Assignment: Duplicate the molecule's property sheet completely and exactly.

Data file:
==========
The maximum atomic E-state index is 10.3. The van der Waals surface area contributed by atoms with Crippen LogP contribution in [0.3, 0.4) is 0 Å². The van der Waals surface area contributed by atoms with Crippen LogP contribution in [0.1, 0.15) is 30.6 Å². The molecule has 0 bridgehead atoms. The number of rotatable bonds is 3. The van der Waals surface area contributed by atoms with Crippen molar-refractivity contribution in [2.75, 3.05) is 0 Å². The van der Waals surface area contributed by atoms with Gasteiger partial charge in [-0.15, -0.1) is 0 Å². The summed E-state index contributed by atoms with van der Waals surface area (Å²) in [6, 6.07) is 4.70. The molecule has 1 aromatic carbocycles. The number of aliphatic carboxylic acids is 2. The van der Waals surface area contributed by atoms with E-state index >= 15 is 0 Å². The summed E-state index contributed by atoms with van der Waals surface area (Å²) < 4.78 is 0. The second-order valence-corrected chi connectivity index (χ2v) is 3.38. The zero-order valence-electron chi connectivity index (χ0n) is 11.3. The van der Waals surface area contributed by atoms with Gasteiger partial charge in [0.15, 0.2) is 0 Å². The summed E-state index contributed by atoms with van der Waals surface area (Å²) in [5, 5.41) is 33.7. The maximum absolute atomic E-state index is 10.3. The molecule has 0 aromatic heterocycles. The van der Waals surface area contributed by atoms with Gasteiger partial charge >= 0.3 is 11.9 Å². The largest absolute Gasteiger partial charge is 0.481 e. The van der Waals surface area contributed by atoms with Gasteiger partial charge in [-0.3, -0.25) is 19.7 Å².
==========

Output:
The maximum atomic E-state index is 10.3. The van der Waals surface area contributed by atoms with Crippen LogP contribution in [0.3, 0.4) is 0 Å². The van der Waals surface area contributed by atoms with Crippen LogP contribution in [0.1, 0.15) is 30.6 Å². The molecule has 0 bridgehead atoms. The number of rotatable bonds is 3. The van der Waals surface area contributed by atoms with Crippen molar-refractivity contribution in [2.75, 3.05) is 0 Å². The van der Waals surface area contributed by atoms with Gasteiger partial charge in [-0.15, -0.1) is 0 Å². The summed E-state index contributed by atoms with van der Waals surface area (Å²) in [6, 6.07) is 4.70. The molecule has 1 aromatic carbocycles. The number of aliphatic carboxylic acids is 2. The van der Waals surface area contributed by atoms with E-state index >= 15 is 0 Å². The summed E-state index contributed by atoms with van der Waals surface area (Å²) < 4.78 is 0. The second-order valence-corrected chi connectivity index (χ2v) is 3.38. The zero-order valence-electron chi connectivity index (χ0n) is 11.3. The van der Waals surface area contributed by atoms with Gasteiger partial charge in [0.15, 0.2) is 0 Å². The summed E-state index contributed by atoms with van der Waals surface area (Å²) in [5, 5.41) is 33.7. The maximum absolute atomic E-state index is 10.3. The molecule has 0 aromatic heterocycles. The van der Waals surface area contributed by atoms with Gasteiger partial charge >= 0.3 is 11.9 Å². The largest absolute Gasteiger partial charge is 0.481 e. The van der Waals surface area contributed by atoms with Gasteiger partial charge in [-0.3, -0.25) is 19.7 Å².